The hits just keep on coming in Ms. Marvel #9 as Kamala fights to save her school despite her failing healing factor. With her classmate still in the crosshairs of the Inventor’s giant robot, she sends Lockjaw for help, only to find herself teleported away to New Attilan by Medusa herself. Kamala’s world is about to be shaken once again in this issue from series writer G. Willow Wilson and artist Adrian Alphona, only to find there’s more to her and her new villain than meets the eye.
In Medusa’s care, Kamala learns the truth of her superhero origins. She’s not the mutant she thought she was, but instead an Inhuman whose powers were activated by Black Bolt’s Terrigen Bomb. This revelation makes Kamala feel more alone than she already did as a Pak-American mutant, throwing her alien ancestry and the uncertain future of the Inhuman people atop her growing pile of weird. Clever quips and references pepper this sequence, keeping this dramatic reveal light and in-character for the nerdy outsider Kamala. Also very true to character, she remains determined to stop the Inventor, despite the urgings of her friend Bruno and the assurances of Medusa and Vinatos, and teleports back to Jersey City with Lockjaw.
After a reconciliation with her parents, Ms. Marvel’s back on the street, staking out the Inventor’s operation. As another test subject is moved from the house to the power plant, Kamala and Lockjaw spring into action. Alphona delivers truly impressive fight, rendering this scene and the opening mecha brawl with well-paced action and incredible line work. The colorful and frenzied assault on the Inventor’s army of machines proves futile, however, as other test subjects emerge from the house to tell her that they’re all volunteers. The very people she came to save are there by choice, blowing a hole in her rescue mission as the issue draws to an unexpected close.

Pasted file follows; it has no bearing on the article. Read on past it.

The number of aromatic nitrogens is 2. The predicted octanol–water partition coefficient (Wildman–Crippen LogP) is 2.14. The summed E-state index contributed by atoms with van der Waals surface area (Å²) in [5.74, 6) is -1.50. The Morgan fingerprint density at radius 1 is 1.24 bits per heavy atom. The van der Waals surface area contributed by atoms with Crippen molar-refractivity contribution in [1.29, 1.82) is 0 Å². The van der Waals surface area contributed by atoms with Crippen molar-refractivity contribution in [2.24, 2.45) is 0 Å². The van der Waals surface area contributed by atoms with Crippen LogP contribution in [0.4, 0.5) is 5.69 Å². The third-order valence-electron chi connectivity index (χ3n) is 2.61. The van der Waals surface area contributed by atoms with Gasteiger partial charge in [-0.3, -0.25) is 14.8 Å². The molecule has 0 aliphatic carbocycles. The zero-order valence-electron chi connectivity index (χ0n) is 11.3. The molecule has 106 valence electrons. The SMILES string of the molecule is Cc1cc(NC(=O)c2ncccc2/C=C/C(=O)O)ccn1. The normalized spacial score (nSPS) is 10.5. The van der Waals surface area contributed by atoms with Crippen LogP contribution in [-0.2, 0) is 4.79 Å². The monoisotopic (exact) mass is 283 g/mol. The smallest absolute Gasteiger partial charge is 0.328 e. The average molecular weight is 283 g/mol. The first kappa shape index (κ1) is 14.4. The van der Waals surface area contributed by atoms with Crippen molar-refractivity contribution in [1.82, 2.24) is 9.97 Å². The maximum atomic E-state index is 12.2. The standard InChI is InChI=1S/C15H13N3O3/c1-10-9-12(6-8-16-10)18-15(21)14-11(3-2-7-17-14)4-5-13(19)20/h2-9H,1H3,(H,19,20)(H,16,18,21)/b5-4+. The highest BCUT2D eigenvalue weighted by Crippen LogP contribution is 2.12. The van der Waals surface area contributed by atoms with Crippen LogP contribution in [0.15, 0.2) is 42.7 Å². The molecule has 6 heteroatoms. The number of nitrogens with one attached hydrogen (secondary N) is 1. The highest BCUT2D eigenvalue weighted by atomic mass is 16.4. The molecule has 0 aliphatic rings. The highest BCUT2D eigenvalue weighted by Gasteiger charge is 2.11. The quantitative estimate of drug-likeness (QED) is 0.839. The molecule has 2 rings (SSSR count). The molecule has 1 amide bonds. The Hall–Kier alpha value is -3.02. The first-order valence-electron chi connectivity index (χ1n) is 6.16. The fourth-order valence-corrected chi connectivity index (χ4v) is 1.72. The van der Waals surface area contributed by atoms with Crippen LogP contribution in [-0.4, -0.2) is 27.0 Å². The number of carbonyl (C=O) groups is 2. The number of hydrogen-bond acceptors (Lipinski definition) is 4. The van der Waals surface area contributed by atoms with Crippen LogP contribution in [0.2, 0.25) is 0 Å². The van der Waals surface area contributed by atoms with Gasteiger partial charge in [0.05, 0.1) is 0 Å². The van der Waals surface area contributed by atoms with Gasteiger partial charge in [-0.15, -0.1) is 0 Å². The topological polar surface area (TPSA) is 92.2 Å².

What I appreciate most about this title is Wilson’s commitment to Kamala’s growth, and this issue is no exception. Every storyline throws new obstacles her way, new challenges to overcome a she finds her footing as a hero. She makes many mistakes along the way, but is always given the chance to learn from them, while a less conscientious writer would try to mitigate her failures or brush them aside. This why Kamala feels like the most organic and relatable young hero that I’ve encountered in a very long time, and Wilson keeps this tale of growing pains fresh issue after issue through the sheer strength of her storytelling chops. Combined with Alphona’s incredible line work and Herring’s soft, dreamy color palettes, Ms. Marvel #9 is another great issue from an amazing creative team.